One of the more frustrating aspects of Indigenous affairs is that there is an almost total disconnect between thinkers in this area and those in international development. As a consequence, while terms like “underdevelopment” and “dependency” are occasionally used in an Indigenous, fourth world context, they remain almost entirely un-theorised and un-explained there.

Nicholas Rothwell has written another cracker over at the Australian, “Rebellion Thwarts Remote Control”, which explains how the failure of normalisation policy is due to passive resistance and non-compliance with the state by Aboriginal people who seek to preserve their own world and way of doing things. He writes:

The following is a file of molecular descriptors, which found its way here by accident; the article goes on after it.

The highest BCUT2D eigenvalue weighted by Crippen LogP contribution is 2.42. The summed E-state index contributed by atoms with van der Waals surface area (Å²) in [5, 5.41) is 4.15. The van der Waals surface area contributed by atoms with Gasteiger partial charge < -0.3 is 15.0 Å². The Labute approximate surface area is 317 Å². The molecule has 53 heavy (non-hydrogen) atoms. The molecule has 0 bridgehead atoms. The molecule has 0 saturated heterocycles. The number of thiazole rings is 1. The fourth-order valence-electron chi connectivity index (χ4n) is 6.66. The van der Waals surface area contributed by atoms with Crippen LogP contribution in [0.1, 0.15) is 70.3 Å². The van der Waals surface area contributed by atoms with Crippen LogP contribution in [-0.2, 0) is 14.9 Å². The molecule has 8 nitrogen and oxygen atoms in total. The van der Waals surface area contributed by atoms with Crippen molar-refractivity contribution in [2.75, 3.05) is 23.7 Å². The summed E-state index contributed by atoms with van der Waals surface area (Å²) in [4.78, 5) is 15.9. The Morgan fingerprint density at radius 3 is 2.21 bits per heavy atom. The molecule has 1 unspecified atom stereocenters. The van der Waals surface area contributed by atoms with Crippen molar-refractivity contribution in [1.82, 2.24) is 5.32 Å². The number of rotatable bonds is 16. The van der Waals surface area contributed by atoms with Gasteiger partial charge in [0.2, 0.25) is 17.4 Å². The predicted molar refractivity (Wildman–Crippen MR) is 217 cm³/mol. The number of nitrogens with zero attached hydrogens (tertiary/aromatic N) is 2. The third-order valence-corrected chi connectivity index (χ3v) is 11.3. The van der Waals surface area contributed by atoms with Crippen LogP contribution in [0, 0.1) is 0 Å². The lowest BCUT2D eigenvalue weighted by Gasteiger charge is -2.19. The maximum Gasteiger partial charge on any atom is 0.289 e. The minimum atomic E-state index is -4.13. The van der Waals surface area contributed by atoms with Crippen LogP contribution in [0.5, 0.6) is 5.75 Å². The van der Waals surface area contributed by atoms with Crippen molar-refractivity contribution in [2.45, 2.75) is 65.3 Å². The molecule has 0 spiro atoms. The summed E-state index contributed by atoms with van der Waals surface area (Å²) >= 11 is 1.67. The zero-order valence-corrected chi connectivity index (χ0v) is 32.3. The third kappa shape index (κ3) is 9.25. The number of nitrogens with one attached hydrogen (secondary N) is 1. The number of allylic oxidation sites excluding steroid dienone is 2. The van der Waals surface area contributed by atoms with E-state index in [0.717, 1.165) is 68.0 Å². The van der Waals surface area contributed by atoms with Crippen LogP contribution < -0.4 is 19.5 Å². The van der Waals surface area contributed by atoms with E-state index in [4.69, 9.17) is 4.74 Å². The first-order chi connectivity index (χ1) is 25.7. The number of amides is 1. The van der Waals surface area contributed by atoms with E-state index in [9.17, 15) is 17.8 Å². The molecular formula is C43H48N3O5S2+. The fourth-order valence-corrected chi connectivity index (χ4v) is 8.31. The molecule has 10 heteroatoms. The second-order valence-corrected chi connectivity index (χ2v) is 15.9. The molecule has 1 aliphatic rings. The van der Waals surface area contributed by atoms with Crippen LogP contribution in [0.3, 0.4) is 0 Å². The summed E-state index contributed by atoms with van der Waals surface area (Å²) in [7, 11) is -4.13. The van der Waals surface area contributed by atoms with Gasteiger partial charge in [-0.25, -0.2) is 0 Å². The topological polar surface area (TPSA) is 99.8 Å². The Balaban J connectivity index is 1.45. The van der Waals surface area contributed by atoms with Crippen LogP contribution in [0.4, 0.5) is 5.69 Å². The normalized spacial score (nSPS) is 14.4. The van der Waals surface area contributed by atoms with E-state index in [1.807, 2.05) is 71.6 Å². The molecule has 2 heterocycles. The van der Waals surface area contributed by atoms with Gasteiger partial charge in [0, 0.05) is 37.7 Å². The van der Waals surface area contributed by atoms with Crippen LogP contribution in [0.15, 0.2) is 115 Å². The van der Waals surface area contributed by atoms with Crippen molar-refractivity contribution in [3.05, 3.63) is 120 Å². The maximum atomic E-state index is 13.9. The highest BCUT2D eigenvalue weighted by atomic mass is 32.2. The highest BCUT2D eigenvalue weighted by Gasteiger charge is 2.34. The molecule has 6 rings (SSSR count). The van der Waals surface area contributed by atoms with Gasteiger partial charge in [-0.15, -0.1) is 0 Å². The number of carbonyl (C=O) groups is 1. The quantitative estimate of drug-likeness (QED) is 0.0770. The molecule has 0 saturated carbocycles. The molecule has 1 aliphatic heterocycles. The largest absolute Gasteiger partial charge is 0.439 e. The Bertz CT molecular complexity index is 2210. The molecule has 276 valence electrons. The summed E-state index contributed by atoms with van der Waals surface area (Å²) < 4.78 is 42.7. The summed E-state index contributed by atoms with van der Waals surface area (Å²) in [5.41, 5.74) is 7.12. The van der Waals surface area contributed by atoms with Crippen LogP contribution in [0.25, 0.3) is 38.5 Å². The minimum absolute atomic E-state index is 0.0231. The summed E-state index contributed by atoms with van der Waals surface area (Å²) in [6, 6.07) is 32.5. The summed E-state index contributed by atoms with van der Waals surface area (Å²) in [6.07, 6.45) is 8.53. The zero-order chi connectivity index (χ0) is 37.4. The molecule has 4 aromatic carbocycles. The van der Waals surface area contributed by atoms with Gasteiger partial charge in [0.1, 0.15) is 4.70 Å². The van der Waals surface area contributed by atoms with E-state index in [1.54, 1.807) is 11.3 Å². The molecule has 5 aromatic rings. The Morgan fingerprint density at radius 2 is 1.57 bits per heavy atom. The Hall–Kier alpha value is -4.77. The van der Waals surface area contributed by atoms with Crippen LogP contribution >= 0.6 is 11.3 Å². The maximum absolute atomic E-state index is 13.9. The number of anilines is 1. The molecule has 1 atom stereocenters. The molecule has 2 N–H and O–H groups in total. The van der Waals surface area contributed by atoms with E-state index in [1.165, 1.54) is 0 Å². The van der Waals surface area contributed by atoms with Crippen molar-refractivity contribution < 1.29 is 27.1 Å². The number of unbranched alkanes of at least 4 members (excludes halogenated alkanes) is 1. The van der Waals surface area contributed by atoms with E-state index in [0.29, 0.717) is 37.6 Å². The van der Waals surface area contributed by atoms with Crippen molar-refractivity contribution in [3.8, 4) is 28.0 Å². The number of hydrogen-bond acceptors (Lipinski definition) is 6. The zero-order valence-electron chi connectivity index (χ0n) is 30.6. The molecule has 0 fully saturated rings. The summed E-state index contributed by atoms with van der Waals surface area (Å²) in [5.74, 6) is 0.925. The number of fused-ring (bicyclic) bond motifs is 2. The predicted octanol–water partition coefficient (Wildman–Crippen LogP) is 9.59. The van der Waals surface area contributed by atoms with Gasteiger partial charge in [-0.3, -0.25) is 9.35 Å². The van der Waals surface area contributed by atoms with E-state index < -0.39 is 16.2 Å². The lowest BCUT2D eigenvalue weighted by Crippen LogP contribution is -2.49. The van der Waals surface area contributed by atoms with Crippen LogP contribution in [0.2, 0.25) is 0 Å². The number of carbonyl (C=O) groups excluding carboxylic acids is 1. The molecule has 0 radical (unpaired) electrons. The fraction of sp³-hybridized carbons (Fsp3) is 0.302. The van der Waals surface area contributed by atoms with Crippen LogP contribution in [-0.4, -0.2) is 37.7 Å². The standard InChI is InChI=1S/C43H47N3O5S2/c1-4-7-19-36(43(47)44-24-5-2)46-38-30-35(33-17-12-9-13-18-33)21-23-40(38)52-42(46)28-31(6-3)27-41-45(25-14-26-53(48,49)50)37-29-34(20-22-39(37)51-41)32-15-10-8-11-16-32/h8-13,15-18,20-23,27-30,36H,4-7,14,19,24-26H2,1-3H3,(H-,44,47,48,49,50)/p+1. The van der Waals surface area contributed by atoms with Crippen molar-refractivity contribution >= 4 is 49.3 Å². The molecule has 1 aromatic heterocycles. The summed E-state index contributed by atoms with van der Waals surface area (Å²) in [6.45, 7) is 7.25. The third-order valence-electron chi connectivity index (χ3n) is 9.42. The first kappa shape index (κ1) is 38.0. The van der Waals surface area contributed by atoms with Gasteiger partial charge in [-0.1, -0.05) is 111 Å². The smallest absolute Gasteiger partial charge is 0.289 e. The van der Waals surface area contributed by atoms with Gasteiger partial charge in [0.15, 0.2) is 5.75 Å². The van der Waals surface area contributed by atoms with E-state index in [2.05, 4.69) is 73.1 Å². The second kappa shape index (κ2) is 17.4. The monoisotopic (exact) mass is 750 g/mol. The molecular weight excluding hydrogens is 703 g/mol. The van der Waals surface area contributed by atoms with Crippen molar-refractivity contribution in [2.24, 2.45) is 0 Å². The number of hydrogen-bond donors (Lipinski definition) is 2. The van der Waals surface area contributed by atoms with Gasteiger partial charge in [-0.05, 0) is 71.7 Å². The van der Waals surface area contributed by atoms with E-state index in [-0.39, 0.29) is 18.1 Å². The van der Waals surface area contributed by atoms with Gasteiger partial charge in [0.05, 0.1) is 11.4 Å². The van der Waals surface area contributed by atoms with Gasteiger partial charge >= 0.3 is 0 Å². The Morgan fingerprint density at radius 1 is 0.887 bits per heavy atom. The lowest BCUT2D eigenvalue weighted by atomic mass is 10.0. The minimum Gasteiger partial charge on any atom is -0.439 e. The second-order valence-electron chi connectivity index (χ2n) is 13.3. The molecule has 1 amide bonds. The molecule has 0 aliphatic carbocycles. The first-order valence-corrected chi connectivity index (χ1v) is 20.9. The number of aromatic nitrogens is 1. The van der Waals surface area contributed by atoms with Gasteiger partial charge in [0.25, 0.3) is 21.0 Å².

Aboriginal men and women have adopted a strategy of covert resistance to the intervention and its associated programs…They collaborate with the occupiers, and acquiesce, and also resist, and the strain of resistance strengthens when their limited free agency in life is infringed…Aborigines are being asked to adapt — “we are requiring them to become like us” — and they object, and fail to comply. This is what social policy observers then tend to describe as “dysfunction”.

This is something that will ring true to many thinking participants in the field. It may appear novel, but elsewhere in the Tropics, this phenomenon has been documented and theorised, with the thought leader being James C. Scott and his book The Art of Not Being Governed. It’s about the way in which tribal groups, predominantly in South East Asia (his area of interest), resist being incorporated by encroaching states whilst maintaining their own, anarchist institutions, and have done for hundreds of years. Reading it, you could be reading about the current state of play in Aboriginal Australia at least up (down?) here in the Territory. Time to learn a little wider?

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